The film isn’t without its flaws. It feels like several shorter stories glued together, never quite feeling settled as it moves from David’s time with Monica (which takes up the first third of the film) onto his journey into the dark wider world and the eventual far-flung epilogue. And (mild spoilers for a 19-year-old movie coming up) while the finale attempts to give David some emotional closure by sending him far into a future run by A.I. beings who let him resurrect Monica for one magical final day—turning him into the parent and her into the artificial intelligence—it feels disjointed and lackluster knowing that there was no real “resolution” within the timeline of the story. That makes for a cold, often brutal viewing experience.
Yet it’s that coldness and brutality that give the film its queasy appeal, and are what Spielberg has proven time and again he’s so skillful at depicting. It’s not just the compelling film grammar—this is a movie hounded by mirrors, reflections, duality, and the wishful imagery of halos and wings—but Spielberg’s relentless dedication to telling this sad, grim story. The scene of David’s abandonment in the forest stands as one of the most unsettling Spielberg has ever made, and it’s in stark contrast to the abandonment whose fallout we never saw in Close Encounters. It’s about separation and pain.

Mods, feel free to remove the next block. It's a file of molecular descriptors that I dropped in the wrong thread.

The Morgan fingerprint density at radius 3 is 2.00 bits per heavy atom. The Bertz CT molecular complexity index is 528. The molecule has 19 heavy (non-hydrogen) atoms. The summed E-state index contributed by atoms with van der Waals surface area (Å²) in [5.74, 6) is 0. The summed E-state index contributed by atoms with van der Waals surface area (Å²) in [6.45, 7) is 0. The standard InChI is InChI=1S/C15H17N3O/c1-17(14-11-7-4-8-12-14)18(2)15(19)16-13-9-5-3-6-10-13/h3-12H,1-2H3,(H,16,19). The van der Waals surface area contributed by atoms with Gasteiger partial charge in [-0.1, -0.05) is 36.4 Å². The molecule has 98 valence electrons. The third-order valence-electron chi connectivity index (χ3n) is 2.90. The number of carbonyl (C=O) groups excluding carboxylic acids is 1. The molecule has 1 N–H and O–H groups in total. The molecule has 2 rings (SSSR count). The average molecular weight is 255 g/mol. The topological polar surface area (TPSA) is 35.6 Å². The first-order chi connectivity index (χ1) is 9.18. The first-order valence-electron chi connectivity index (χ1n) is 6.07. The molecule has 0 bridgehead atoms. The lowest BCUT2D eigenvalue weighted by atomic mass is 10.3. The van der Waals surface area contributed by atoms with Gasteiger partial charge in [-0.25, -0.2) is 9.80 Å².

Indeed, the film’s Flesh Fairs—roving carnivals where the masses cheer on the destruction of robots, who beg for their lives while being doused with acid or pulled limb from limb—can be seen as a reenactment of the mass slaughter Spielberg’s depicted in everything from Schindler’s List to Saving Private Ryan. Loud, garish, screaming crowds, exulting in the death of things they hate and don’t understand, welcoming the howls of torment that echo here and reverberate through so many of Spielberg’s films.
If there’s anything that A.I. does that no one expected at the time, it’s how much it presaged the apocalypse. This was a film, after all, that arrived before anyone had ever heard or used phrases like “social media” or “smart phone” or “download the app.” The level of voice-recognition technology we take for granted today was still outlandish in 2001. Yet A.I. is a movie about how we obsess over the things we build, and how the things we build eventually come to determine the course of our lives in ways we cannot understand. Watching it now, it doesn’t seem overly bleak, or cold, or anything like that; it feels like a message sent from our future selves, warning us about something we were already too late to stop.
A.I. Artificial Intelligence